For large biomass electricity projects (i.e. greater than 1 MW) the project developer must demonstrate that the biomass is being sustainably harvested and that no adverse social impact will result from that development.

Production and use of bio-fuels may be encouraged in limited scale without jeopardizing the existing crops.

3.2.3 Proposed Training & Capacity Development by SERDI: Training of users should be performed so that they can take effective care of their renewable energy systems. Training for local technicians should be arranged so that cost effective and efficient after sales service is available at the doorsteps of rural clients. Training of in-house staff both home and abroad to develop them into both effective technical and social engineers. 3.3 Specific Target Sectors:
3.3.1 Wind Energy Programme in Bangladesh: Wind is the fastest-growing energy source in the world, enjoying an average annual growth rate of 28 percent over the past ten years, compared to less than three percent for fossil fuels. Although the global wind market is now valued at US$36 billion, and in recent years
Table 1: The table shows: Top Ten Wind Energy Producing Countries, 2006. Source: Earth Trends

turbine manufacturers have struggled to keep pace with exploding demand. Wind energy utilization in

Bangladesh is still in the early stage of application. Several locations have already been assessed to evaluate the wind energy potential of the coastal region of the country. Variation of wind resource has been observed among the different locations in the region. In addition, seasonal variation of wind resource prevails in the country, with a strong potential during the months of April to September, and a very weak potential during rest of the year. However, scope of utilization of wind energy resources can
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become effective in certain cases of exclusive applications including wind water pumping and power generation WindDiesel-hybrid systems. The major drivers of this growth include concerns over climate change and energy security. With zero greenhouse gas emissions released during generation, wind energy is sustainable and clean. And with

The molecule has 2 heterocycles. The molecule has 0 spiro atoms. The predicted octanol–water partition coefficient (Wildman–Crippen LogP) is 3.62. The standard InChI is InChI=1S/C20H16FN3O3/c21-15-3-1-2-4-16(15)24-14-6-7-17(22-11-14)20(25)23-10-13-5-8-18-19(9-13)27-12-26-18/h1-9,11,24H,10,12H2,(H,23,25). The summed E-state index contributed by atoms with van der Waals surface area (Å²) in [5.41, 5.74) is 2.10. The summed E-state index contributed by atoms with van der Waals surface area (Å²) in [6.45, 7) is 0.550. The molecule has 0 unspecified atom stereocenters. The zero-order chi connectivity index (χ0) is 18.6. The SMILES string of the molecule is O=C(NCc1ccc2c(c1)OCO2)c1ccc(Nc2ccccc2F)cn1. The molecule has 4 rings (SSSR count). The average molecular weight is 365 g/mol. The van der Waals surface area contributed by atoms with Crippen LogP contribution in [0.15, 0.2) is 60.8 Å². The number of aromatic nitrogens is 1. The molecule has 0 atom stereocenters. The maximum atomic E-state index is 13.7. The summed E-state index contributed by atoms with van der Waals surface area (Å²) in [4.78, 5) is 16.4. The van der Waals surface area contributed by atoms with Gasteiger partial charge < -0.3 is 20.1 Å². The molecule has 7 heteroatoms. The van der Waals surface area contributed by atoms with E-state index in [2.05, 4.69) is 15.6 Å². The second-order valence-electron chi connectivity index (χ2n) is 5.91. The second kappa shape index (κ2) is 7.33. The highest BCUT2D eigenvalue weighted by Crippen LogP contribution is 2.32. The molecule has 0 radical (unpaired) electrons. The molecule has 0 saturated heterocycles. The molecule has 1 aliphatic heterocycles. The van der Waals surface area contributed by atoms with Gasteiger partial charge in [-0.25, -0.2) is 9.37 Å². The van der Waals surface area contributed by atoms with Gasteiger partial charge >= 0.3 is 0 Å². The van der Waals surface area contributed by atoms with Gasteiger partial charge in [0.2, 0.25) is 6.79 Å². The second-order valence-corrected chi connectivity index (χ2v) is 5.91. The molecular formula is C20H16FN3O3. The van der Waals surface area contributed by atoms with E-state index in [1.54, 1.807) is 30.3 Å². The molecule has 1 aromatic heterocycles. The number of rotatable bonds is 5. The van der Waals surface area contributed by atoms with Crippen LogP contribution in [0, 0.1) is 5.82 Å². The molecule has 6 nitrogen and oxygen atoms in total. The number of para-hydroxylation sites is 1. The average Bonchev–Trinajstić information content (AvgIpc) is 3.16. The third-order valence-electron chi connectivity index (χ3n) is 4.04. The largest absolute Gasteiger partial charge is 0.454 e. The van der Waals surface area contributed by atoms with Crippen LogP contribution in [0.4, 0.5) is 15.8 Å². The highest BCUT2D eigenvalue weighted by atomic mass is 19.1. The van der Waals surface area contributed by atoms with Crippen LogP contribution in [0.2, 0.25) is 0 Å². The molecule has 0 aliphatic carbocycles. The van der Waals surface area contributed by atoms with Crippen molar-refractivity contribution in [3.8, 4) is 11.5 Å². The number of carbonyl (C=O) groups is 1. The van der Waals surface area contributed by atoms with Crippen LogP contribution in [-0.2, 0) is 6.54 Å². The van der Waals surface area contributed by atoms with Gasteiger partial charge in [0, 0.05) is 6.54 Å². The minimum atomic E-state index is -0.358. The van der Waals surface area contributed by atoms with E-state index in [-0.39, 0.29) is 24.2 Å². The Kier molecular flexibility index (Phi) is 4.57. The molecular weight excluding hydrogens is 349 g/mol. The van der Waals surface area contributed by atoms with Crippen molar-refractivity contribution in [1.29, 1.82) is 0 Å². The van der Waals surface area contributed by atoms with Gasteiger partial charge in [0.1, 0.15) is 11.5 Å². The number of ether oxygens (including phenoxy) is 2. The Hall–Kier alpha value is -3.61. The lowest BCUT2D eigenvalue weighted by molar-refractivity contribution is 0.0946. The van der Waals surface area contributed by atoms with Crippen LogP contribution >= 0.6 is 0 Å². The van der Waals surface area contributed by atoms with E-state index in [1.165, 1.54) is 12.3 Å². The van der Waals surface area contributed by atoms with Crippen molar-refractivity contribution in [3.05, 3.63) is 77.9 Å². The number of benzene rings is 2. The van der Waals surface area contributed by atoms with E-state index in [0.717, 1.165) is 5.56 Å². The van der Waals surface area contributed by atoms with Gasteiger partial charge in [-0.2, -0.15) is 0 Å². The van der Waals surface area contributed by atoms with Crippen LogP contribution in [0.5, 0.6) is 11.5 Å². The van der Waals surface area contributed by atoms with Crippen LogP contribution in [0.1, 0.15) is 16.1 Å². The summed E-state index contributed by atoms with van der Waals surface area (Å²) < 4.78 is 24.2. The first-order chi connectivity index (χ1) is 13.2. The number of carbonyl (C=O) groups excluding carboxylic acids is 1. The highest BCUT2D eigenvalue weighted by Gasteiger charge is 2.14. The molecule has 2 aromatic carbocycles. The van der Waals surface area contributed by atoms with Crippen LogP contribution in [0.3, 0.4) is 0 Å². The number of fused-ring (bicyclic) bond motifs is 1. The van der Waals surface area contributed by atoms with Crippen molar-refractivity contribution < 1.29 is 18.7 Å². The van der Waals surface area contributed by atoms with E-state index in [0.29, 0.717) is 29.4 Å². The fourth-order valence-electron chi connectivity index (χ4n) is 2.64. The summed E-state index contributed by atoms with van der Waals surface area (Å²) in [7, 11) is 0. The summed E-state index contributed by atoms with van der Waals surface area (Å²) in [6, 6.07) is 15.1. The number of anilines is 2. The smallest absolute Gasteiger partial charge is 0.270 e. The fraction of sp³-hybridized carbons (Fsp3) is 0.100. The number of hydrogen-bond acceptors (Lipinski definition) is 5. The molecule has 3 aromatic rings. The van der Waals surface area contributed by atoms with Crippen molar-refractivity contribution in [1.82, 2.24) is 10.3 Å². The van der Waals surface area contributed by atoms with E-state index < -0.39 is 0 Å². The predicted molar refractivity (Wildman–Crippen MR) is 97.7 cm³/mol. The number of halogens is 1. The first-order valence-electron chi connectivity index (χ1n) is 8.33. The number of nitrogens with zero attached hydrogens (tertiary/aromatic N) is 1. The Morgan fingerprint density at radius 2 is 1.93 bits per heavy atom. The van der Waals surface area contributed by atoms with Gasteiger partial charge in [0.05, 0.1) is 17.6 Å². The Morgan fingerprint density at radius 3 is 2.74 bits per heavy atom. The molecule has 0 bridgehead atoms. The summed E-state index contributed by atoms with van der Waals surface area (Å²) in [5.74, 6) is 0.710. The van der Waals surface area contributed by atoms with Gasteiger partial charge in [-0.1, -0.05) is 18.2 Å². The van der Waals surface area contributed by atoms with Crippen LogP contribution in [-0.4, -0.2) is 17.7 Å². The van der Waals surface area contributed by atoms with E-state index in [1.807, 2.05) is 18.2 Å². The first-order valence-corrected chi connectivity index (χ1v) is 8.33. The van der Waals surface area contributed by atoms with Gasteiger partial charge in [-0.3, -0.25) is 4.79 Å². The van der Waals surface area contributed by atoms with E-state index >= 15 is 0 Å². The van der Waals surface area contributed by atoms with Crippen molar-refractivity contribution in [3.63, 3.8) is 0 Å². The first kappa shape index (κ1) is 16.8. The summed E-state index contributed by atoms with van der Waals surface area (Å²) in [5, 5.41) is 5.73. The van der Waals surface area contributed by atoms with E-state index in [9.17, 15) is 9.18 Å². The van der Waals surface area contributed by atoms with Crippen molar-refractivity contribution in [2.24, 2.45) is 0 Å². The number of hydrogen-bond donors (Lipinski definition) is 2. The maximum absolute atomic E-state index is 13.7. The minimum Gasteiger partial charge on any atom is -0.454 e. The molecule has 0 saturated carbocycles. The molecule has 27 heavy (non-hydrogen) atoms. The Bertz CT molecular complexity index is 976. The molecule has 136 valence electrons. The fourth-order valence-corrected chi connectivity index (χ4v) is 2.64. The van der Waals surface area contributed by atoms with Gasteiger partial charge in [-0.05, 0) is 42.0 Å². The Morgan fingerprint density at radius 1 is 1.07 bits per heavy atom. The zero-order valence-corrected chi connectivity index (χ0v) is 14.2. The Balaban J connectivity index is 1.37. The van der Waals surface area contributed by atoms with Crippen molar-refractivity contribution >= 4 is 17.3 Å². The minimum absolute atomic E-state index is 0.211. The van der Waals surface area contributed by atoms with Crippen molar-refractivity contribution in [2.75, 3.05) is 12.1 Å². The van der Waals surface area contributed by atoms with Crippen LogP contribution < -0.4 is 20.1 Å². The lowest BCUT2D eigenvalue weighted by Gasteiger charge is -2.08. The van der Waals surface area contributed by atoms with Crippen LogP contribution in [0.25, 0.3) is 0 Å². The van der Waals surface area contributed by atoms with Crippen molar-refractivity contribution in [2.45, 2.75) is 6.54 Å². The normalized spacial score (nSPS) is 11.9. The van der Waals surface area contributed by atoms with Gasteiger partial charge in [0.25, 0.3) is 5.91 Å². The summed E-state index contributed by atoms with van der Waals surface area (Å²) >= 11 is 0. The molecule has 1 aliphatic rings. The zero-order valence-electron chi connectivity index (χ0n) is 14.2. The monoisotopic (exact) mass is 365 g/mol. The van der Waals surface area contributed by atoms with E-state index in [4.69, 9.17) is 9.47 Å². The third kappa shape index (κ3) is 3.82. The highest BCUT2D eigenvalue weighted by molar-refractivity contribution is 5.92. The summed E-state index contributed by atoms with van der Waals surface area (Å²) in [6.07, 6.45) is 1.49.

Fig 1: Wind Energy Programme. Source: Bangladesh Rural Advancement Committee

the cost of wind power decreasing nearly 90 percent since the 1980s, it is also an increasingly affordable and stable energy source, not subject to the price volatility of fossil

fuels. For the first time in Bangladesh, BPDB has implemented a pilot project of 0.90 MW capacity of the Grid Connected Wind through Energy (GCWE) in the Muhuri Dam areas. The installation, commissioning and erection work of 4 units of the 225 KW GCWE turbines is at this moment progressing very fast. After the successful implementation of the pilot project of 0.90 MW, with 1 MW unit capacity wind turbines, this site is suitable for at least 100 MW Wind Electricity. 3.3.2 Policy Statement 2 (Wind & Hybrid Project); A. Project in CHT and Sylhet: As an expansion and improvement to this project there are areas like the Chittagong Hill-tracks and the Suburbs which are perfect locations for implementing Wind Energy Programme in Bangladesh in near future. The geographic locations and the wind force is just the right choice for such programmes which are yet to be developed. There are still more room of experimentation in the area of Sylhet, which is a very important district where tea is manufactured on a large industrial volume and are exported worldwide. Wind turbines can be implanted within the valley where tea is planted and the required electricity is generated during the tea-leaf grinding, manufacturing and packaging and labelling stages. A considerable amount of rural population who work in the tea-field in Sylhet are still living under a poverty line where they are almost cut-off from the national grid supply. This innovative attempt from the GOB will surely help them in getting the blessing of electricity from wind-generated contributions. In Bangladesh, little systematic wind speed study has been made. Data collected by the meteorology Department are usually meant for weather forecasting and are insufficient for determining wind-energy potential. Feasibility study on generating wind power in the vast coastal areas of Kutubdia, Kuakata should also be carried out to find out the data for wind mapping for future prospects.